FAISALABAD: The textile industry should be given top priority in gas supply because of it being the mainstay of national economy, said Pakistan Textile Exporters Association (PTEA) Chairman Asghar Ali.
Gas supply to other sectors could be the priority of the government, but what about the industry that contributes $1 billion to the gross domestic product monthly and provides jobs to millions of workers, he asked in a statement.
Current economic situation demands that the government take steps to save millions of jobs to keep the wheels of industry running. There could be thousands of alternatives to domestic and compressed natural gas (CNG) needs, but there was no alternative to jobs and investment, he added.
He said that uninterrupted and adequate supply of gas was crucial for the textile industry to fuel its production divisions.
The textile industry suffered production suspension, diminished exports and falling employment due to 180 days of gas suspension in the preceding year. Exports suffered on account of 30% decrease in industry’s capacity, he added.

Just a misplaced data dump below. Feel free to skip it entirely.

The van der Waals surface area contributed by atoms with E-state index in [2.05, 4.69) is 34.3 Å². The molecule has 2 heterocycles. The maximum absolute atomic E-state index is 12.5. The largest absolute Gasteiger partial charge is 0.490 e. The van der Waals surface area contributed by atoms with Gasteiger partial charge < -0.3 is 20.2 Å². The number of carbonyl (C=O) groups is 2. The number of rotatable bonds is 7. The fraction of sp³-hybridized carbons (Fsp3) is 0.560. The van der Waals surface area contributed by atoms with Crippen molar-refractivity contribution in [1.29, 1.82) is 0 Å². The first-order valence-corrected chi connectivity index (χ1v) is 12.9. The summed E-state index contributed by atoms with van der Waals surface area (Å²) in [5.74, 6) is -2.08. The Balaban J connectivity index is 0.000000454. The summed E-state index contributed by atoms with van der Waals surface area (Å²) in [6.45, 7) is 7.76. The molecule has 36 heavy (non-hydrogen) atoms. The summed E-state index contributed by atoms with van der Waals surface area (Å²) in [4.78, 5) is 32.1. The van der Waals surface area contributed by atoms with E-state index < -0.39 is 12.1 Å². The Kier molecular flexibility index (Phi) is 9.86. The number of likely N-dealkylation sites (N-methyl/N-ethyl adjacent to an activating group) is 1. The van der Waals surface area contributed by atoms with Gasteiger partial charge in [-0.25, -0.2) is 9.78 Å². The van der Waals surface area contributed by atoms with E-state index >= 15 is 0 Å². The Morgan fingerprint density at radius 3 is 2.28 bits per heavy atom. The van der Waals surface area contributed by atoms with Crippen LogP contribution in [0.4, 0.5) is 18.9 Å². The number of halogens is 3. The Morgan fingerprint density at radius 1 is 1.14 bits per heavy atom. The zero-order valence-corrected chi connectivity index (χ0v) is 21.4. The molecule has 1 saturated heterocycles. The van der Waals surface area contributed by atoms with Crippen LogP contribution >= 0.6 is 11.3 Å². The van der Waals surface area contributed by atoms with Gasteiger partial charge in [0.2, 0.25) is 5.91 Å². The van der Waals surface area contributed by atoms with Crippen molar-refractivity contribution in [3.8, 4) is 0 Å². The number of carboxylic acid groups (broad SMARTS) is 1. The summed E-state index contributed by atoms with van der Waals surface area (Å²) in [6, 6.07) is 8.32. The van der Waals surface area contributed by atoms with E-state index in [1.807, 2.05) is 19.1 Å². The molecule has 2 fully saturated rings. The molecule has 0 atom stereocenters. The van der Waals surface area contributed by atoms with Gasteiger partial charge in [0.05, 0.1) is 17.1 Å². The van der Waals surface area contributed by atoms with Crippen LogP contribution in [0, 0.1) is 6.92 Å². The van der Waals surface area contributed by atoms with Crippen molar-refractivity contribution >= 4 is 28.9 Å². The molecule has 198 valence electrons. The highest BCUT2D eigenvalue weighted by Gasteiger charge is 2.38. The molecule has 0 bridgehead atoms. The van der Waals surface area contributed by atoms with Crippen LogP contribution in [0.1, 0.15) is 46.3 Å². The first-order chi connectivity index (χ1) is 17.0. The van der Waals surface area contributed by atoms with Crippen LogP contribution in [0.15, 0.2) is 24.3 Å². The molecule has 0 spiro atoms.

Elaborating, he said that textile exports stood at $12.356 billion in 2011-12 against $13.788 billion in the same period of previous year, registering a decline of $1.432 billion mainly due to the energy crisis.
Energy supply and economic growth were interlinked and gas suspension was hampering the pace of industrial growth in the country.
PTEA Vice Chairman Muhammad Asif emphasised that the government must set priorities for uninterrupted gas supply to save the economy from stalling.
Massive gas reserves discovered were waiting to be exploited, so the government should execute these projects on a priority basis to bridge the rising demand-supply gap, he said.
In Textile Policy 2009-14, an export target of $25 billion was set for 2014. To achieve this target, the Ministry of Textile Industry proposed various short to long-term initiatives including provision of gas and electricity on a priority basis.
However, the government failed to provide these facilities, which adversely affected exports and targets remained unachievable, he added.
PTEA urged the government to speed up efforts to overcome the energy crisis. It said that Pakistan exports mostly depend on textile and without overcoming the energy shortage, exports will not grow as targeted.
Published in The Express Tribune, October 10th, 2012.
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